I really do believe there is an 'energy' within art, colors, and it is that energy about a piece of art that people resonate to.. or not. Some only like only my precise artwork, of which I feel are renderings and not in my personal opinion, 'true art'. It tells me that we are not connected in a 'spiritual' sense. We connect on other levels though so consequences of that kind of thinking are not something that needs to be brooded over, on the outside chance you find my opinion offensive or objectionable.

I think a lot of 'art talk' is mumbo jumbo, and is as redundant and boring as the latest football player explaining how his team is going to win the next game. Yet, I also think there is a need for the artist to describe the connection they feel with their art. Doing that, helps the viewer to enter their world, as well as the artist to understand 'what the heck happened' to cause them to create what they did.

Creativity is elusive, but the more we enter that gate, the more we find ourselves in the presence of something truly remarkable. I think the vibration of colors, coupled with the spirit of the dance of creative action, can be found in all kinds of art and no one has the market on that. Once in a great while we come across genius like Leonardo da Vinci and we stand in awe. Because of miraculous adventures of the soul, in any genre, it is our responsibility to pursue the unknown. Leonardo da Vinci only scratched the surface. Pursuing the vibrations of the elusive is often an alone experience. It is within that 'prayer' of sorts that mystics are uncovered. There are many ways of doing it though, as there are religions, so I don't think anyone has the key to it all.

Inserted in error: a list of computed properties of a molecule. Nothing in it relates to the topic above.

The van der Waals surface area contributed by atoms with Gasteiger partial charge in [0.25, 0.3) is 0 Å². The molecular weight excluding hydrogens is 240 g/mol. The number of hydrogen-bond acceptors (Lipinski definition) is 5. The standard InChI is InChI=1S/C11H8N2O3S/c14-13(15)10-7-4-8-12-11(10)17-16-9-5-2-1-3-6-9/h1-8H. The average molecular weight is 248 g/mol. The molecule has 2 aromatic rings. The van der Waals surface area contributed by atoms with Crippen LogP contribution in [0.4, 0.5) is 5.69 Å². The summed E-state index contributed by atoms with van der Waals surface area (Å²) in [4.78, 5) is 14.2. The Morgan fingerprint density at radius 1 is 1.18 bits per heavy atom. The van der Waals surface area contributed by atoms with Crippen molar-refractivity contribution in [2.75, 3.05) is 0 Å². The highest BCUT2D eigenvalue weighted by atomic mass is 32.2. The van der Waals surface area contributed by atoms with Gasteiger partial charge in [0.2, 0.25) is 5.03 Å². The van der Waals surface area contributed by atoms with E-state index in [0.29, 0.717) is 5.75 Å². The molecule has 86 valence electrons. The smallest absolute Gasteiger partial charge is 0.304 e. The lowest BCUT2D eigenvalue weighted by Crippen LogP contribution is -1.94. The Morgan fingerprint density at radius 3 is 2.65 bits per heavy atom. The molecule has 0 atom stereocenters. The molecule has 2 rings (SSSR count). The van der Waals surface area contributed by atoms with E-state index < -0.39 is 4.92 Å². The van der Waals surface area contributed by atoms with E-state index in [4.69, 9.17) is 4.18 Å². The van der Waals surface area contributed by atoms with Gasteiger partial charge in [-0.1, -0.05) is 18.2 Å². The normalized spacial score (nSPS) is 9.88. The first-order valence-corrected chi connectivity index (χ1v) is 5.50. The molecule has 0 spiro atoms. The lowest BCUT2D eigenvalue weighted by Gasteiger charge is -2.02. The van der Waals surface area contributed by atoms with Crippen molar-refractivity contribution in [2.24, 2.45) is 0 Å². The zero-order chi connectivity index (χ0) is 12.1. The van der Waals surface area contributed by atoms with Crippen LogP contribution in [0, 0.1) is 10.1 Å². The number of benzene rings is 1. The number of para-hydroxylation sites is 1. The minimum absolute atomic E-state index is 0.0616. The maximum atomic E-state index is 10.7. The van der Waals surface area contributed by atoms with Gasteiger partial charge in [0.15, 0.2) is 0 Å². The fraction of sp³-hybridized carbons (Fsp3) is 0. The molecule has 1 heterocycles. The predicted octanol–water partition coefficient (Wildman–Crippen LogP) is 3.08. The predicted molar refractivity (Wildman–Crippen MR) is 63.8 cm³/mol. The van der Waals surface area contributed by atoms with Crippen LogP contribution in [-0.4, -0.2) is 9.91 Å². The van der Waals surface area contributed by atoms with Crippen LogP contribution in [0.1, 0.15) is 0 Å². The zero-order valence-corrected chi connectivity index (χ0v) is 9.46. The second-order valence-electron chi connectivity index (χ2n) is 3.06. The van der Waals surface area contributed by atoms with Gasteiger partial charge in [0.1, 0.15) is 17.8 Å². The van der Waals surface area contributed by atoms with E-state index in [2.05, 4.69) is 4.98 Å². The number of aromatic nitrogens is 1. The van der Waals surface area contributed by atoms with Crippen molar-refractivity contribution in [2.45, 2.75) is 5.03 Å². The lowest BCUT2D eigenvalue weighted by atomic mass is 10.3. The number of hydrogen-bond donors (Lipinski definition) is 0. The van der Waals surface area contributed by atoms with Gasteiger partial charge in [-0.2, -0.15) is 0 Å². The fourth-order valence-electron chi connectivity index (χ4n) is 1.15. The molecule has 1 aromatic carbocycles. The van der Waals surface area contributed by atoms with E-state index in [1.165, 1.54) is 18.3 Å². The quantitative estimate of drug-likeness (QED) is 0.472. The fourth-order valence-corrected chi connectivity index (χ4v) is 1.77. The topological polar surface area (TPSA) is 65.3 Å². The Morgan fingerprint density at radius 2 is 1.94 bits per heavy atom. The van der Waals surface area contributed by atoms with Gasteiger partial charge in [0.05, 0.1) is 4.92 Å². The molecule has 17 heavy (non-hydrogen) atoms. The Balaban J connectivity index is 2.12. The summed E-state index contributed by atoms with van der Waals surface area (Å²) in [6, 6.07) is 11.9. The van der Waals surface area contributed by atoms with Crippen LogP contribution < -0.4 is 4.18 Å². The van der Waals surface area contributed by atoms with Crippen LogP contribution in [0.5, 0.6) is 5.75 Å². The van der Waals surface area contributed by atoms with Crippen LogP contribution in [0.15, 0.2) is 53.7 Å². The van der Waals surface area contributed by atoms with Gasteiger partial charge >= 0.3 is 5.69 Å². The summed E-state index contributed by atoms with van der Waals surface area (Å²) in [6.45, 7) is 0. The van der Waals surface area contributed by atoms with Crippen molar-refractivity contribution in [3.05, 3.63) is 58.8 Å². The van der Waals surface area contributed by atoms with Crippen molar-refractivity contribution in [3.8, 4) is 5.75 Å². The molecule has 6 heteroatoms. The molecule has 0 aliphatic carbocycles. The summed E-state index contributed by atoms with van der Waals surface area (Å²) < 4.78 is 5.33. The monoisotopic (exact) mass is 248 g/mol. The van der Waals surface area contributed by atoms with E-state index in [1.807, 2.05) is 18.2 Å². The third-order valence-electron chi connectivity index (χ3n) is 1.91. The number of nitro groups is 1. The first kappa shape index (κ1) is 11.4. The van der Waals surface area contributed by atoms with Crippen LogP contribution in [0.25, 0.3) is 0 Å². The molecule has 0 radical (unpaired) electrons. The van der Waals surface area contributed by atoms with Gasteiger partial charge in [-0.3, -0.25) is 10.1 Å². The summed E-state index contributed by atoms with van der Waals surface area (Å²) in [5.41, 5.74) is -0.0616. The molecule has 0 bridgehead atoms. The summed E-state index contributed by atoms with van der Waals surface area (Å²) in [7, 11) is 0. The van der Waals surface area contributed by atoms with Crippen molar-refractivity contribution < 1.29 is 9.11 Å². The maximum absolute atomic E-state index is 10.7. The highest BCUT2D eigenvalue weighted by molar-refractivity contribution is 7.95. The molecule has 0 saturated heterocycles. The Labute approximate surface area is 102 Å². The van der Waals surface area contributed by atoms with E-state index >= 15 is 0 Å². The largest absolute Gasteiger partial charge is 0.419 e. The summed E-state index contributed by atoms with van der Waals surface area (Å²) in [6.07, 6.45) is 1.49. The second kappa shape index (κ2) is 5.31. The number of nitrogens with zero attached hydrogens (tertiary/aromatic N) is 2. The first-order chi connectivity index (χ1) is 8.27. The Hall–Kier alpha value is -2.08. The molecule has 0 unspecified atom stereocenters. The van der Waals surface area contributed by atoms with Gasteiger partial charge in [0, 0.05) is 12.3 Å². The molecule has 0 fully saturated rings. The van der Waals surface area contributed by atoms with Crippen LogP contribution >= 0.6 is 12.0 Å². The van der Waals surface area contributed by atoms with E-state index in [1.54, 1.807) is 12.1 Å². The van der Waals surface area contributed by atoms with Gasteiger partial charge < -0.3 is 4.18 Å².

So how do you do it? How do you write an "Artist's Statement" that makes sense? First define who you are within your work in your own mind. If you do not know, you won't be able to write anything at all that others will comprehend. Be careful of the mumbo jumbo, but write out your heart as you look at your work. You may just discover a part of yourself you had not met before. Take your time, discover who you are. Remember da Vinci as well, nothing he did was done without extreme confrontation of what it was he was looking to explore, so laziness is not acceptable. Right? Yes!

ABOUT Kathy Ostman-Magnusen: I am an artist, represented by Monkdogz Urban Art, New York. ORIGINAL ART may be purchased through Monkdogz: http://www.monkdogz.com/chelseagallery/artistart/Magnusen/artist_magnusen.htm